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Rhode Island Gov.: Tracing App to Balance Efficacy, Privacy

During a Washington Post Live discussion May 13, Rhode Island Gov. Gina Raimondo explained her state's plan to use contact tracing as an important aspect of their ambitious plans to reopen.

Rhode Island Gov. Gina Raimondo - WP
Rhode Island Gov. Gina Raimondo discusses the state's contact tracing app during a Washington Post Live discussion May 13.
Courtesy Washington Post Live (Screenshot)
As Rhode Island looks to reopen, the government's ambitious COVID-19 contact tracing app has raised concerns about privacy and civil liberty infringements, but Gov. Gina Raimondo says privacy is a key part of the project's design. 

Raimondo outlined her state's plans during a discussion with Washington Post reporter Frances Stead Sellers Wednesday morning, part of the Post's Live interview series on virus recovery efforts. Later, Sellers spoke with Mozilla CEO Mitchell Baker to get her perspectives on the project. 

Rhode Island recently entered into a contract with Salesforce to develop an app that would help infected residents share important information, including daily location data, with the state's Department of Health (RIDH). The contract, which is for a six-month period, will allow Salesforce to set up and provide support to the application, which the company is doing for no charge

"Privacy and data protection are paramount," said Raimondo, explaining the project. "First of all, I believe in them as values and second of all everything is about giving people confidence...we want voluntary compliance. Nobody is going to be forced to do this... Which means I need to give you confidence that if you opt-in your data is safe."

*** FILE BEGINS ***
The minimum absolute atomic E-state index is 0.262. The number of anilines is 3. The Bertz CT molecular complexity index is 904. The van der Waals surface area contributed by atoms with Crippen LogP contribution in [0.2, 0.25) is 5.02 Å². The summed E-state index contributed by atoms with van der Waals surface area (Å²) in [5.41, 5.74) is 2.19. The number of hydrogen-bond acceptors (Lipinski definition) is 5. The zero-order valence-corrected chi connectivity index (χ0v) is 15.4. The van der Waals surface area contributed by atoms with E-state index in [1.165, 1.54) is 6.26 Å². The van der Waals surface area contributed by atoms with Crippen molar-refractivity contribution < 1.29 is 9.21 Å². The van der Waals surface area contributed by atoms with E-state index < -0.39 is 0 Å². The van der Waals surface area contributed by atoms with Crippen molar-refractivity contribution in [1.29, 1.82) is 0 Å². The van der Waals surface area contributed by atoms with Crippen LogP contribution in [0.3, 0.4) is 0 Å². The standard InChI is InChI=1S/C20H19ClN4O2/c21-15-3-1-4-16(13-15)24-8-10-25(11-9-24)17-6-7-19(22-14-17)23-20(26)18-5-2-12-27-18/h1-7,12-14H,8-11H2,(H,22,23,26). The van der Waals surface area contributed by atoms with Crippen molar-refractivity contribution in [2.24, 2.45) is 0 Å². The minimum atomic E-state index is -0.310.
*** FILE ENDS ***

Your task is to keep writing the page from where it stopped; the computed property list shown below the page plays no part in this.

The app would allow residents to schedule COVID-19 testing appointments using their phone, she said. After that, the app will notify the person whether they tested positive or negative. If the person tests positive, the app would then share certain data with the state's Department of Health, while also hopefully providing "options [suggestions] for them to self-isolate," said Raimondo. The app will also query the resident on how they are feeling, checking for symptoms on a semi-regular basis.

The data shared with RIDH would not be shared with any other groups or organizations, would not be sold to private companies and would ultimately be destroyed after the case investigation is ended — a span of "weeks, not months," Raimondo said.  

During her interview, Mozilla's Baker complimented the governor's plan for its sensitivity to individual privacy: the fact that the project involves "a voluntary component," has "a very limited access to data," a use limitation on data, and a timeline for data destruction, are all positive policy aspects, Baker said.  

That said, there are some areas where officials should be careful, she said. 

Making the app open source would be a good idea because it's a way to ensure public trust, Baker said. Ultimately, consumers want to have faith that what the government says its doing is actually what its doing. 

"How do citizens know what is actually happening? What data are you collecting, where is it going, how is it used and when and how is it destroyed?" she said. 

Similarly, even if an app is opt-in, said Baker, these "optional" applications can quickly become coercive depending on the circumstances. Developing fairly flexible standards for such an application would be important, she added. 

"Take any piece of software you use, an app you use — in theory, you have the ability to not opt-in. But in fact, in reality, you can't not opt-in to the terms of your Android phone or your iPhone," she said. "So if you don't opt-in [to the tracing app] can you go into a grocery store? Can you go into a drug store? Can you do any of the other things that you actually need to do? It's very easy for that to become coercive." 

Lucas Ropek is a former staff writer for Government Technology.